The Carbon Tax
On July 5, the New York Times Op Ed Page had a very well written piece by Yoram Bauman and Shi-Ling Hsu in which they outlined the benefits of the new British Columbia Carbon Tax (BCCT). A carbon tax is just that. A tax on the carbon contained in fossil fuels.
As they noted, the BCCT tax increased from $25-$30 per metric ton. They further noted that due to this tax increase, the corporate income tax rate was decreased from 12% to 10%.
I am not going to discuss the value of reducing CO2 emissions; that is almost secondary to my mind in some ways. I view this tax method as a means of encouraging conservation. Thus, it encourages users to find better and more efficient means of using the energy that they need.
Since the carbon tax is a tax on the use of energy, and you control your energy consumption, you control your energy bill, thus you control your carbon tax paid (if you live in British Columbia). It is similar in some ways to those who advocate volume based garbage rates, or other forms of user fees.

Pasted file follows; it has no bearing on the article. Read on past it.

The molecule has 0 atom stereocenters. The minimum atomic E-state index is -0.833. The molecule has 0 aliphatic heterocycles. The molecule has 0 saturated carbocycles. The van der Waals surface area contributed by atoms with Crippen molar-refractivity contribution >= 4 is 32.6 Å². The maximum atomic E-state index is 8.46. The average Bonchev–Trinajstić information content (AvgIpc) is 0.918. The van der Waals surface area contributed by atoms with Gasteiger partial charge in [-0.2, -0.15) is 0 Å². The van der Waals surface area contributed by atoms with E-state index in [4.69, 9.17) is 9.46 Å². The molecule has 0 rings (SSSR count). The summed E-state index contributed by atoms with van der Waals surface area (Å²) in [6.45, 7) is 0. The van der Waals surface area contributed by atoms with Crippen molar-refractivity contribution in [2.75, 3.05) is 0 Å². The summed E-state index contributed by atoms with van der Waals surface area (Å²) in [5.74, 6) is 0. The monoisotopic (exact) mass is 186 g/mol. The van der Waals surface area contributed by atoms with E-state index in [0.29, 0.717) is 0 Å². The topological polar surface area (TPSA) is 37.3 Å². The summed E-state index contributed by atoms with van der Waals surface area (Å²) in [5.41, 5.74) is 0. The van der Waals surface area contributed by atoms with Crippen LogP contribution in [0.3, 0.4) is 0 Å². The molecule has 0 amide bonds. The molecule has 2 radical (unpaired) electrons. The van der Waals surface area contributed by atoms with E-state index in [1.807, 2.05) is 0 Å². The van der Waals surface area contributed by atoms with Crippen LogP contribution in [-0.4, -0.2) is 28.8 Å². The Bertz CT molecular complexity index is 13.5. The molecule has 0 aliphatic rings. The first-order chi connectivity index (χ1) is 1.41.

I agree with the authors concept that a well constructed carbon tax should be constructed with means to help low – income people obtain energy conservation improvements. I would go further and say that some of this money should be used to offer tax credits to businesses, especially small business for the same purpose.
As the authors noted, a $30 carbon tax in the U.S. would generate about $145 billion per year. Even if individual and corporate taxes were reduced by 10%, there would be $35 billion left over to initiate new programs. If the authors are correct, this is a truly revenue neutral concept worthy of further discussion.
It is certainly more intelligently thought out than the Drill baby drill ideas that we hear today.